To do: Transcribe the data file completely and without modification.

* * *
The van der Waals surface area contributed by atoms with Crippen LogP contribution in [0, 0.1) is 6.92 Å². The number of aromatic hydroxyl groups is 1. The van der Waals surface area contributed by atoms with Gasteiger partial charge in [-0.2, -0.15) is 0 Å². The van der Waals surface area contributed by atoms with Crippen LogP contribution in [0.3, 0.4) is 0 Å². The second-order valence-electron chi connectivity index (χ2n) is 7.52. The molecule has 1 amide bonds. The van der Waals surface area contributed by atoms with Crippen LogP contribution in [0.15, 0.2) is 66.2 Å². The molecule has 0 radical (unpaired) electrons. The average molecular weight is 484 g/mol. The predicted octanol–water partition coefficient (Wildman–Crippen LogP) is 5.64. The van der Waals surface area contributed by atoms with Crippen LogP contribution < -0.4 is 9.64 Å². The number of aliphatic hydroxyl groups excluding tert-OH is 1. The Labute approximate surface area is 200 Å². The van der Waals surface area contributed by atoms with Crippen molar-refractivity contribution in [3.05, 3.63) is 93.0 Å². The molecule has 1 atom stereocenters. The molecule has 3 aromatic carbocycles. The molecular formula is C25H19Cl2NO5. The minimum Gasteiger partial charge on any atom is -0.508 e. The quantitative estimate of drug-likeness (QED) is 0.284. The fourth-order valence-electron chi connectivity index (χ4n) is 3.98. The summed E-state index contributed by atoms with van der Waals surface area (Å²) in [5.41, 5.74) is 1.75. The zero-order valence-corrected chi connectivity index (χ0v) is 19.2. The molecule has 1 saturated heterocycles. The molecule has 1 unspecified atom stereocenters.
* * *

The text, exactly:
The van der Waals surface area contributed by atoms with Crippen LogP contribution in [0, 0.1) is 6.92 Å². The number of aromatic hydroxyl groups is 1. The van der Waals surface area contributed by atoms with Gasteiger partial charge in [-0.2, -0.15) is 0 Å². The van der Waals surface area contributed by atoms with Crippen LogP contribution in [0.3, 0.4) is 0 Å². The second-order valence-electron chi connectivity index (χ2n) is 7.52. The molecule has 1 amide bonds. The van der Waals surface area contributed by atoms with Crippen LogP contribution in [0.15, 0.2) is 66.2 Å². The molecule has 0 radical (unpaired) electrons. The average molecular weight is 484 g/mol. The predicted octanol–water partition coefficient (Wildman–Crippen LogP) is 5.64. The van der Waals surface area contributed by atoms with Crippen LogP contribution < -0.4 is 9.64 Å². The number of aliphatic hydroxyl groups excluding tert-OH is 1. The Labute approximate surface area is 200 Å². The van der Waals surface area contributed by atoms with Crippen molar-refractivity contribution in [3.05, 3.63) is 93.0 Å². The molecule has 1 atom stereocenters. The molecule has 3 aromatic carbocycles. The molecular formula is C25H19Cl2NO5. The minimum Gasteiger partial charge on any atom is -0.508 e. The quantitative estimate of drug-likeness (QED) is 0.284. The fourth-order valence-electron chi connectivity index (χ4n) is 3.98. The summed E-state index contributed by atoms with van der Waals surface area (Å²) in [5.41, 5.74) is 1.75. The zero-order valence-corrected chi connectivity index (χ0v) is 19.2. The molecule has 1 saturated heterocycles. The molecule has 1 unspecified atom stereocenters.